Is Wonder Woman the best DC Extended Universe movie? Hell yes, by a wide margin. But that’s not exactly a big hurdle, now is it? So is Wonder Woman a good movie? That is a quite unequivocal yes. It’s not a great movie (the finale definitely could have been better), but it is a very good movie and gives us the kick-ass Wonder Woman we deserve. Cue the epic cello riff.

Let’s start with what was completely unnecessary: the opening and closing bits that take place in the present day, the bits that show Bruce Wayne sending Diana the original photograph she was looking for in Batman v Superman. Honestly, I’m pretty sure the only reason this was in the movie was that some studio executive said, “Wait, Batman’s not in this film? Are you sure? Can we at least mention his name?” Hence the giant “Wayne Enterprises” logo on the truck that delivers the picture (honestly, Bruce, just send it through the mail).

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But after that (and some meh narration), we get the awesome backstory of Diana as she grows up in Themyscira. Themyscira itself looks breathtaking — and there is a hilarious little scene where teeny Diana goes to see all the women training for combat and copies their movement.

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Honestly, the Themyscira scenes are almost the best parts, even after Steve Trevor arrives. The battle scene with the Amazons against the Germans was awesome (a fight! during daylight! WHO KNEW?), as well Steve’s interrogation afterwards. The fun, however, comes when Diana leaves with him to go to the Western Front and find and kill Ares.

Man, the scenes in London are almost as good (if not better) than in Themyscira, since we get introduced to Etta Candy, Diana tries on a lot of dresses, kicks some ass, and then Steve recruits some old friends for his mission. Honestly, this is the part that feels quite a lot like DC’s version of Captain America: The First Avenger — hell, it even features a guy named Steve recruiting a soldiers for a secret mission and the new characters (a Moroccan spy and a Scottish sharpshooter) even seen like they should be a part of the Howling Commandos (thankfully, nobody nicknames them “Easy Company”).

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After the first two acts, the third act is a bit of a let down, but it does feature a supremely awesome scene of Diana rushing across No Man’s Land, deflecting every bullet and mortar shot at her, and defeating the German’s on the other side. Her subsequent liberation of the nearby town is just icing on the cake.

It’s the little things, however, that really make this film stand out. Moments like Diana eating ice cream or getting mad at a general for not caring about soldiers dying. Batman v Superman had some good fight scenes, but it failed at the character moments. Wonder Woman doesn’t. It gets the characters right — and Diana nicely avoids the Born Sexy Yesterday trope by knowing things like languages and even sex (she’s read a lot), but not knowing about the fact that sometimes man can be cruel to man simply because. No God of War needed.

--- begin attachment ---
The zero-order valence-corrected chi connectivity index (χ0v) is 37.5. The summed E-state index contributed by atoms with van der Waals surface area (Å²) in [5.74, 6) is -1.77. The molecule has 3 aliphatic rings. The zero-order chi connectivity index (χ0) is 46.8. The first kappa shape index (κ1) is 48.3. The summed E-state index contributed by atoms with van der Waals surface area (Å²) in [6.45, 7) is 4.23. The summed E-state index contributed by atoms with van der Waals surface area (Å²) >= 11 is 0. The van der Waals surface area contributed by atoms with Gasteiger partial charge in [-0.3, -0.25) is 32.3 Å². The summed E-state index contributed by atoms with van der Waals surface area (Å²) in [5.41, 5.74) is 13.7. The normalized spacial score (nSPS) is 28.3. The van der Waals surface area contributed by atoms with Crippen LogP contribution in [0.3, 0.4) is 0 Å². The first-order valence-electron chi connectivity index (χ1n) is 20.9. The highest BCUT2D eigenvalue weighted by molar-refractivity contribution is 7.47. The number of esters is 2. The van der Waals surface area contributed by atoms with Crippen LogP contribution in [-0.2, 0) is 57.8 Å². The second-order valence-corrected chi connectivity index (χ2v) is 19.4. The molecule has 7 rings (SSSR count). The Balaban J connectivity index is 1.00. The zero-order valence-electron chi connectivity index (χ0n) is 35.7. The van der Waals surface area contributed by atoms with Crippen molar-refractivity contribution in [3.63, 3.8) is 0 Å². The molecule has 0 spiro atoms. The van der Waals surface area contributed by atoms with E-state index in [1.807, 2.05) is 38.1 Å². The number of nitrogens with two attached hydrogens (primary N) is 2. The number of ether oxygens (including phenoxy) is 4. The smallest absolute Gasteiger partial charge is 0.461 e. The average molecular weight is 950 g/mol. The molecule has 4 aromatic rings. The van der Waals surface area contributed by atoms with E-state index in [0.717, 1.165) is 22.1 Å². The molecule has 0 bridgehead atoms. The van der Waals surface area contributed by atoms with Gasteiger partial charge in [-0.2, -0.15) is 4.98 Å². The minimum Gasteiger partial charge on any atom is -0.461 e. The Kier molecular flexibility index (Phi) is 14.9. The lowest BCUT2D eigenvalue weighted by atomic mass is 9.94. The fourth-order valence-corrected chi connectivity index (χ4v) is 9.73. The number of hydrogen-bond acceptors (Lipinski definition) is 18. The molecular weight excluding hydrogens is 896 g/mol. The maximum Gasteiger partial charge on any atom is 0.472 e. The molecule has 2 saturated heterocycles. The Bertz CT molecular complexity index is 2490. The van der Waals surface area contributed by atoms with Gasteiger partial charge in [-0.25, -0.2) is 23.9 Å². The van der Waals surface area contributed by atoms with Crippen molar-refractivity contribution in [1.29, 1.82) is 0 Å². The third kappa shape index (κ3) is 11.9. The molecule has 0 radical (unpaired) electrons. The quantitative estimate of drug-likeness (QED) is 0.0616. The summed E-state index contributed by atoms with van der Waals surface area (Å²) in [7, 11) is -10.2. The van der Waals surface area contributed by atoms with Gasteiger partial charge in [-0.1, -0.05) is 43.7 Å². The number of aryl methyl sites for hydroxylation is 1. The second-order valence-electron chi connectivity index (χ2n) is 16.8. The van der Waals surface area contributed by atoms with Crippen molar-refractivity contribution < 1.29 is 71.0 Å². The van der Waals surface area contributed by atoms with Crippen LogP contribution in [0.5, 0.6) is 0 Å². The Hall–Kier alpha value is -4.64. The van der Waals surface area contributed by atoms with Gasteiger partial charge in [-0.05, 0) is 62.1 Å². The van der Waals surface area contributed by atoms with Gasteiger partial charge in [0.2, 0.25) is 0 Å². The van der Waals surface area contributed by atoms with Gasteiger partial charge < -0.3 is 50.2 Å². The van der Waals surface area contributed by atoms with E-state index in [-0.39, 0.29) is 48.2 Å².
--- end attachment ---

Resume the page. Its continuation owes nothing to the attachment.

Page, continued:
And that’s where the third act finally falls a bit: the appearance of Ares. I’ll admit it: I guessed David Thewlis was Ares the minute he showed up. Danny Huston was way too obvious. (I also guessed that Diana herself was the God-Killer as soon as her mother showed hesitation when she asked to see it, but that may just be me being paranoid.) And Thewlis as Ares? Honestly really good. The reveal that while he may have provided them with the ideas for weapons, he never made them use them was nice — I always dislike it when the reason for war is shown as something supernatural and easily defeated — and his whole reasoning behind destroying man was a nice motivational twist.

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And then he turned into a giant CGI monster. Honestly, DC, must you end every movie like this? I much, much more would have preferred it if Diana fought David Thewlis in a suit and tie — sure, you would be able to put him in armor or that stupid horned helmet, but it would look much more visually interesting than another CGI battle against a CGI monster. The last fight — the climax of the film — was just a bunch of CGI blah to me.

Also, they had Steve stop an airplane by blowing it up. So I guess that’s another way Wonder Woman is unlike The First Avenger — Steve Rogers stopped an airplane and got frozen, Steve Trevor stopped an airplane and got blown up. Which is...something I guess.

In all honesty, though, aside from a mediocre final fight, the movie was awesome. It got pretty much all of the characters right — from Hippolyta to Etta Candy to Diana herself. Go see it and gaze in wonder.